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God's Good World : Reclaiming the Doctrine of Creation
by Jonathan R. Wilson


Overview - The doctrine of creation has often been neglected in Christian theology. Distinguished evangelical theologian Jonathan Wilson exposes what has been missing in current theological discourse and offers an original, constructive work on this doctrine.  Read more...

 
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More About God's Good World by Jonathan R. Wilson
 
 
 
Overview
The doctrine of creation has often been neglected in Christian theology. Distinguished evangelical theologian Jonathan Wilson exposes what has been missing in current theological discourse and offers an original, constructive work on this doctrine.

The book unites creation and redemption, showing the significance of God's work of creation for understanding the good news of redemption in Jesus Christ. Wilson develops a trinitarian account of the life of the world and sets forth how to live wisely, hopefully, peaceably, joyfully, and generously in that world. He also shows how a mature doctrine of creation can help the church think practically about contemporary issues, including creation care, sexuality, technology, food and water, and more.

 
Details
  • ISBN-13: 9780801038815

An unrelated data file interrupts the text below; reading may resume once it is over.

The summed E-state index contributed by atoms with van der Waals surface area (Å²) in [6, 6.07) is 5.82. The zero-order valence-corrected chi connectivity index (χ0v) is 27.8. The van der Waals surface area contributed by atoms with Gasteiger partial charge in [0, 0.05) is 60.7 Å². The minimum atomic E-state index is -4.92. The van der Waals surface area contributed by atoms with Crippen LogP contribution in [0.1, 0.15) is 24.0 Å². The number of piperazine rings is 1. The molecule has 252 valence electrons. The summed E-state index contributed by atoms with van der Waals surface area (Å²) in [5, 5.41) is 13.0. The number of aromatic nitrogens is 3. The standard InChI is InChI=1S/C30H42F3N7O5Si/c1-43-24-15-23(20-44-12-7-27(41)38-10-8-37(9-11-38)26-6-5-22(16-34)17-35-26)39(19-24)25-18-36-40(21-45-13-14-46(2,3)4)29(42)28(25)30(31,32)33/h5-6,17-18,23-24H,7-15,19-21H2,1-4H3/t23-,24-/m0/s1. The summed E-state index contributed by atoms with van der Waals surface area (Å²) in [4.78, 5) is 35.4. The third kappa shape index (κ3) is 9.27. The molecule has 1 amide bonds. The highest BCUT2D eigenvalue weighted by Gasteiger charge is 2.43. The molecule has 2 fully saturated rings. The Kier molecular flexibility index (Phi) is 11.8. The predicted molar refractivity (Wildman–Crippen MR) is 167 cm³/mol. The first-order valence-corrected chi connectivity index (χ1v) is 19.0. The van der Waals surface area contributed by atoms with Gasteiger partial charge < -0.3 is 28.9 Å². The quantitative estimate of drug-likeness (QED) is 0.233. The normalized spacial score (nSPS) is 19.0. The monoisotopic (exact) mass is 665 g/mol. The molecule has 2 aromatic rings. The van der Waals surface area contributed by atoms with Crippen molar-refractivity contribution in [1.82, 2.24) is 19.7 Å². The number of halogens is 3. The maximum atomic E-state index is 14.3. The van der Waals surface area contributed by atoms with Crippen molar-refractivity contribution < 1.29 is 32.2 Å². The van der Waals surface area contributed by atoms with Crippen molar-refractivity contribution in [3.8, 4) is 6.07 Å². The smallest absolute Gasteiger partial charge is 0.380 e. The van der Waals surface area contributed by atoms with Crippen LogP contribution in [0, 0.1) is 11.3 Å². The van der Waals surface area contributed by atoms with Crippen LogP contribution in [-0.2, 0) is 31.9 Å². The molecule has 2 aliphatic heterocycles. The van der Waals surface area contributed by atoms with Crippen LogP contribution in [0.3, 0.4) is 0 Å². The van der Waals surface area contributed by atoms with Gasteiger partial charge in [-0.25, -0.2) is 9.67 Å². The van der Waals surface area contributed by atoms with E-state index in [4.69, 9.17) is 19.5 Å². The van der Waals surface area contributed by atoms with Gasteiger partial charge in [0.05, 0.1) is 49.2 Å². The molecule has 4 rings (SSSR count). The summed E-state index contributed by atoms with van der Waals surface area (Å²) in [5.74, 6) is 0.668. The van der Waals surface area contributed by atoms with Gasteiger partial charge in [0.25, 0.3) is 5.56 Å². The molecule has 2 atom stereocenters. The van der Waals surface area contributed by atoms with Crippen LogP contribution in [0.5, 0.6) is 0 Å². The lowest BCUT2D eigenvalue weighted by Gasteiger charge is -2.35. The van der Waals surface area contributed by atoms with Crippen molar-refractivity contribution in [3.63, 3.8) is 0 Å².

• ISBN-10: 0801038812
  • Publisher: Baker Academic
  • Publish Date: April 2013
  • Page Count: 283
  • Dimensions: 8.95 x 6.09 x 0.81 inches
  • Shipping Weight: 0.93 pounds


Related Categories

Books > Religion > Christian Theology - Ethics
Books > Religion > Christian Theology - Systematic

 
Publishers Weekly Reviews

Publishers Weekly® Reviews

  • Reviewed in: Publishers Weekly, page .
  • Review Date: 2013-03-11
  • Reviewer: Staff

As the creation vs. evolution controversy rages on, each side appeals to science to buttress its claims. In this fine work, author Wilson (Living Faithfully in a Fragmented World) insists that the questions are theological rather than scientific. At the outset, Wilson states his premise: that it is impossible to understand the doctrine of creation unless it is placed in the context of the doctrine of redemption. The two ideas, he insists, are mutually dependent—one without the other lacks the integrity and vigor of an authentic spiritual understanding. The author, a theologian at Carey Theological Seminary, approaches his subject from the standpoint of a committed disciple, one who has come to recognize the desperate need of the modern church to reclaim the creation narratives as expressions of Israel’s redemptive experience. “Christians should have a lively, disruptive, alternative account of reality created not by our technology but given by the Triune Creator and Redeemer,” he writes. It is only in the context of this reality that the church can fully comprehend the immensity of God. (Apr.)

 
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